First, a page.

The Basse Danse and the Bassadanza
The Basse Danse and the Bassadanza
Each of the choreographed dances—basse danse, bassadanza, and ballo—has a distinct sequence of steps that are appropriate for only that dance, and all of them also have in common a small number of main steps, although they differ in how they are executed. The Burgundian basse danse is an elegant processional dance, consisting of five basic steps that are arranged in a unique sequence for each composition. The steps themselves are not complicated, and all require that the feet stay close to the floor, in keeping with the name basse (low). Basse danse steps include the following movements:
Branle: A swaying motion with the body turning first to one side and then to the other. Since the partners are holding hands, the first turn is away from each other, the second towards the partner. This is always the first step to follow the reverence.
Double: Three equal steps forward while raising the body.
Reprise: (also called demarche) A small step backward with the right foot, followed by placing the left foot behind the right. The right then moves forward again, thus allowing the dancer to end with the right foot in the place where it began.
Reverence: A bow, executed with one foot behind the other and the knees bent. It was always the first step in each basse danse.
Simple: A single step forward with one foot. This step is always called for in pairs and always begins on the left foot.
This constitutes the complete repertory of steps for all fifteenth-century basses danses. The choreographed versions varied from one another only in the sequence and number of movements. Each basse danse had a specific number of steps that were matched in the music accompanying it by a similar number of units of measure, meaning that the dance and its music were inseparable. Although the descriptions suggest that the steps are not difficult, the exact step sequence for each dance was crucial, and when arm, head, and body motions were added, any one choreographed dance became quite complex, compelling the nobles to spend many hours in dance practice.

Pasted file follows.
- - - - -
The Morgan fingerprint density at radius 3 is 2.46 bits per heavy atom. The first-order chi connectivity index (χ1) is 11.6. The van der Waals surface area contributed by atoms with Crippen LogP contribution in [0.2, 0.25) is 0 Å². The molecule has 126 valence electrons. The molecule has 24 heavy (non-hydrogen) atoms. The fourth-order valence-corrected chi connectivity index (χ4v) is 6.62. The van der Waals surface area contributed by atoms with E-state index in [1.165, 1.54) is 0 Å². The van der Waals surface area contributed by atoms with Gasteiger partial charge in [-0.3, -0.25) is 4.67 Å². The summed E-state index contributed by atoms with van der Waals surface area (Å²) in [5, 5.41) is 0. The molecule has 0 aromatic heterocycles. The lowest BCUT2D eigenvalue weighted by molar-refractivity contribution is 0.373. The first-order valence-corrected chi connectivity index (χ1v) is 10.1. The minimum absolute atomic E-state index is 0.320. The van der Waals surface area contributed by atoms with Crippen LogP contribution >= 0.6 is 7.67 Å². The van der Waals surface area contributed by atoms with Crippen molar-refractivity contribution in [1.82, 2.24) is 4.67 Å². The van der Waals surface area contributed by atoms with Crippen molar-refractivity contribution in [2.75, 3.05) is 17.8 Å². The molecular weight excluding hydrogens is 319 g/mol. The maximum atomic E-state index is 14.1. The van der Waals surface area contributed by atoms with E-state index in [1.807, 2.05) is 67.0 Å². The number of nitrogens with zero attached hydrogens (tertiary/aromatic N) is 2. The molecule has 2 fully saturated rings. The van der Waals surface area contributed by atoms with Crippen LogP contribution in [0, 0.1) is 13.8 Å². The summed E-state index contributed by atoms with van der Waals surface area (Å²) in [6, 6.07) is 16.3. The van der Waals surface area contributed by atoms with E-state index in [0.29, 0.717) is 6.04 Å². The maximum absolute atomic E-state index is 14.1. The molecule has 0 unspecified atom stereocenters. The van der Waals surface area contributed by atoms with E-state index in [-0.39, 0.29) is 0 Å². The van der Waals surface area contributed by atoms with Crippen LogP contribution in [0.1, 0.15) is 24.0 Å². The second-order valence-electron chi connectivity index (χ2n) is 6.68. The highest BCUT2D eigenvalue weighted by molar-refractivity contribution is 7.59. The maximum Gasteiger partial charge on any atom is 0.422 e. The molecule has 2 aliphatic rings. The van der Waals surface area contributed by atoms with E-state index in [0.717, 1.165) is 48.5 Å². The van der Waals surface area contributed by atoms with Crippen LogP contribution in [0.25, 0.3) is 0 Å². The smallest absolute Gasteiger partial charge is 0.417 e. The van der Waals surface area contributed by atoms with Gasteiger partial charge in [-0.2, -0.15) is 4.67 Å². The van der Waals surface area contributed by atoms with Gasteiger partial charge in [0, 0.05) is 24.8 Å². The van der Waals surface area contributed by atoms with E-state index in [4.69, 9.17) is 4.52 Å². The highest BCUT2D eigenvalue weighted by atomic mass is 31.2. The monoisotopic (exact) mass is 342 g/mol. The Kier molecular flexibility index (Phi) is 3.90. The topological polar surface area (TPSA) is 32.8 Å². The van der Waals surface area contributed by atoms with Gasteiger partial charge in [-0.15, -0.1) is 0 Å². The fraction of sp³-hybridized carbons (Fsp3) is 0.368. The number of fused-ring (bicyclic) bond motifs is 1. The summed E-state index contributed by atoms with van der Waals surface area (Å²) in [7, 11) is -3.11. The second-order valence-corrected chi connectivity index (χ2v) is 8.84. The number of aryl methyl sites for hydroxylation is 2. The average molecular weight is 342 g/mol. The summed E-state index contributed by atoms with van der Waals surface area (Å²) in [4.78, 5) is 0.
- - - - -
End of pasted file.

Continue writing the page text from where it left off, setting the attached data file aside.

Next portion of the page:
The Italian bassadanza is similar to the basse danse in that it too is basically a processional dance, moving at a single steady tempo and organized around a number of relatively simple basic steps. In fact, four of the basic bassadanza steps (called "natural steps") are quite similar to those of the basse danse. The bassadanza and basse danse differ, however, in a number of details of construction and execution, and especially in their tone and the amount of freedom taken by the choreographers and expected of the dancers. Bassadanza and ballo "natural steps" include the following:
Continenza: A small step to the side with knees bending, usually executed in pairs. It is somewhat similar to the branle.
Doppio: Three equal steps forward, similar to the double.
Mezza volta: A half turn, meaning that the dancer ends up facing in the opposite direction. It is sometimes executed by using other steps (one doppio, or two continenze, or two sempii, or two riprese).